Sex with minors: Obviously this is the most important issue for Verstraete and Hubbard and the reason why I have suddenly fallen so far from their favour. Hubbard's own Greek Love Reconsidered was published by NAMBLA, the North American Man/Boy Love Association. In his introduction to that slim volume he recommends "the outstanding work of Davidson" and draws a direct parallel between what he sees as the marginalization of paedophilia in the Athenian democracy and the marginalization of paedophiles in the modern American democracy: "even as Plato and others sold out the real pederasts... gay leaders today sell out their brothers (and in many cases their own repressed desires) by creating the public fiction that most gays are involved in long-term monogamous age- and class-equal relationships, and that the only men attracted to teenage boys are a few sickos in NAMBLA...". Verstraete has had less success in finding a publisher for his own collection of articles on Sexual Intimacy Between Adult and Adolescent Males. Hubbard, according to a report in Inside Higher Education (, wrote to the APA demanding that it take action against Taylor and Francis if they did not publish the volume.
It was, I suggest, my highly inconvenient conclusions as to Athenian attitudes to sex with minors that led Verstraete to claim that what I say on this matter is, variously, "implausible and unproven" or "cannot be supported by solid textual evidence" or "refute[d] completely" by Hubbard and why for Hubbard "the outstanding work of Davidson" has turned to "an insufferable cesspool of dross."


  1. I could complain about the propriety of an outraged author using the response to one review to respond to a different negative review, but will leave that matter aside to focus on the misstatements and false inferences about me, since I am mentioned in both the first and last sentences of his response.
    (1). Davidson quotes me out of context in his second sentence. My fuller, more balanced statement was, "This is a genuine shame, as there are actually many valuable observations within the book, but one must wade through an insufferable cesspool of dross to find them." Davidson's truncated quotation leaves the reader with the incorrect impression that I regard his book in its entirety as insufferable, when in fact it is merely the majority of its 634 pages that I find insufferable.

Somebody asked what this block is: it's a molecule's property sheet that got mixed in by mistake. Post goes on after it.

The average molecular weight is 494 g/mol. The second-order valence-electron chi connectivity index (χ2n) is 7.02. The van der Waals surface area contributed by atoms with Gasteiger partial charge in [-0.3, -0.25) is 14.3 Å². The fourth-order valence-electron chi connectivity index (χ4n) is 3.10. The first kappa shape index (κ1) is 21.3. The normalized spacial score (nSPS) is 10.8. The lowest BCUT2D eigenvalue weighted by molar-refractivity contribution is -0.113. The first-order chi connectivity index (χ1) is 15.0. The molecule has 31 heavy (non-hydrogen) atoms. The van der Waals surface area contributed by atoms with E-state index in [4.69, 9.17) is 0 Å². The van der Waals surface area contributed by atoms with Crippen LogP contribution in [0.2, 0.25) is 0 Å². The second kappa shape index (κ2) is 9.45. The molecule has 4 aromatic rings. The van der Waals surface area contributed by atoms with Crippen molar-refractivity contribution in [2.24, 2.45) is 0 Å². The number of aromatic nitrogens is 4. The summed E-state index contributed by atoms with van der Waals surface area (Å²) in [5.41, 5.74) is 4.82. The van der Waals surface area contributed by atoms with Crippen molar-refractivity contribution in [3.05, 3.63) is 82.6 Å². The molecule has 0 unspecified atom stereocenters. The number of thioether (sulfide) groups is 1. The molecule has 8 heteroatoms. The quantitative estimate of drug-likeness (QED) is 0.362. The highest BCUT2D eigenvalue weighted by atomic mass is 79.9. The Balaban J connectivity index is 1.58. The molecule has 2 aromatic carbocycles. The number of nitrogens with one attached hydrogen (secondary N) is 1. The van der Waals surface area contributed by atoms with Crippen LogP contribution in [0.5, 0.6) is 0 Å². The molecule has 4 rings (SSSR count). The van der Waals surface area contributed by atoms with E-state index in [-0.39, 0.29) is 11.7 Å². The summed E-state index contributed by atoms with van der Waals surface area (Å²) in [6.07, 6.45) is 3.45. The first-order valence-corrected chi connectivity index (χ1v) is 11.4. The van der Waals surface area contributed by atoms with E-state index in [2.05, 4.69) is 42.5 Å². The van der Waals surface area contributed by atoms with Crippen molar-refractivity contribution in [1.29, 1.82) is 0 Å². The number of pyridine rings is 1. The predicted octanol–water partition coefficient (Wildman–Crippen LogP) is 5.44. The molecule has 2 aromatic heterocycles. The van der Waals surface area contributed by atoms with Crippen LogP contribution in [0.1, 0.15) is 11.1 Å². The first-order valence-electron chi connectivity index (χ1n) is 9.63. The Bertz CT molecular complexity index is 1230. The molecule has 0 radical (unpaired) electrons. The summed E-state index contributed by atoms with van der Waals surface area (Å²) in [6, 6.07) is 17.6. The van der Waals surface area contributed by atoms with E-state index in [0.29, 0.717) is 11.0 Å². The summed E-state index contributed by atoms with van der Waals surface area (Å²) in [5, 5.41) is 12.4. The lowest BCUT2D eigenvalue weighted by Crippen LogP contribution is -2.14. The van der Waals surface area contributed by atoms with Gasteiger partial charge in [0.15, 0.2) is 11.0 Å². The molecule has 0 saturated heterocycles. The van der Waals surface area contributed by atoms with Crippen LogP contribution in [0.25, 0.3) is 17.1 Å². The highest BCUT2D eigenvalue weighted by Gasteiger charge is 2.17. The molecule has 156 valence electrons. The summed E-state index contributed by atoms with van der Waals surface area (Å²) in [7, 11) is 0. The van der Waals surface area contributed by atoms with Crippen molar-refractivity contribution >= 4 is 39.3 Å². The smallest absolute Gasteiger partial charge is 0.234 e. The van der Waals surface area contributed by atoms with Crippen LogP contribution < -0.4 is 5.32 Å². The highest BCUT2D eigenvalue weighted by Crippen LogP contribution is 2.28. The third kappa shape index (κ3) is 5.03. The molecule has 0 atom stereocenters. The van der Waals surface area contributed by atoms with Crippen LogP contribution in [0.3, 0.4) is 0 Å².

(2). Davidson characterizes my letter to the APA incorrectly. It merely asked the APA to inquire about a case where the corporate management of a multinational publisher overruled the peer reviewers and editors of the Journal of Homosexuality (which they recently acquired), as well as a promise by the previous corporate management, because they considered the topic of a special issue "controversial." The APA has asked me not to say more at the present time, as they continue to research and discuss the matter.
    (3). The last two paragraphs of Davidson's response suggest that I have taken a less favorable view of his present book than of his first book because he imagines I have some association with NAMBLA. My edited collection Greek Love Reconsidered was not "published by NAMBLA," but the publisher did reach an agreement with that group to distribute a few hundred copies through their Topics series. No one from NAMBLA had any editorial control over my volume at any point. The fact that I am happy for my work to be read by NAMBLA members (as well as everyone else) does not mean that I agree with them on everything or even anything. I would be just as happy for my books on Greek sexuality to be distributed to members of the Southern Baptist Convention or Concerned Women for America; they could learn a lot from my work. NAMBLA is an organization with a controversial agenda for legal reform, but it does not (in any of the publications I have seen) encourage anyone to violate existing laws; on the contrary, it warns readers strongly against doing so. It is true that I have had conversations with some of its members and have been independently concerned with the way that "statutory rape" laws are misused to target youthful homoerotic explorations. I do believe that the mainstream gay rights establishment has been so anxious to distance itself from groups like NAMBLA that it has neglected serious human rights abuses that routinely transpire in some of the less liberal jurisdictions of the US. However, I do not favor NAMBLA's position of abolishing age-of-consent laws altogether, which I regard as Utopian and unrealistic in the current climate of media sensationalism and sloppy, politicized scholarship concerning Child Sexual Abuse.
    My ideological position on this contemporary issue has nothing to do with my criticism of Davidson's assertions about the age at which Greek boys were sexually active. That case was argued on the basis of his naiveté in dealing with visual materials, his carelessness in citation of sources, and his omission of other sources. He has refuted none of the substantive points in my review on H-Net, from which Kirk Ormand quotes two paragraphs. Ad hominem speculation about scholars' motives (itself one of the features of Davidson's book) is a poor substitute for scholarly engagement with their evidence.

  2. Why does BMCR add a disclaimer about Hubbard's letter to the APA? It's in the Chronicle of Higher Ed:
    "Thomas K. Hubbard, a classics professor at the University of Texas at Austin, wrote a letter to the philological association's leaders, calling for the association to “threaten some kind of action” against the publisher."
    Shame on you for your silly PC, BMCR

  3. Well... not very cogently!
    How, exactly, does printing a factual correction about the content of a letter (which Prof. Hubbard can be assumed to know, since he wrote it) constitute "silly PC"?
    Does PC mean "professional courtesy, as exercised in cases where questions concerning homosexuality are involved"?


Note: Only a member of this blog may post a comment.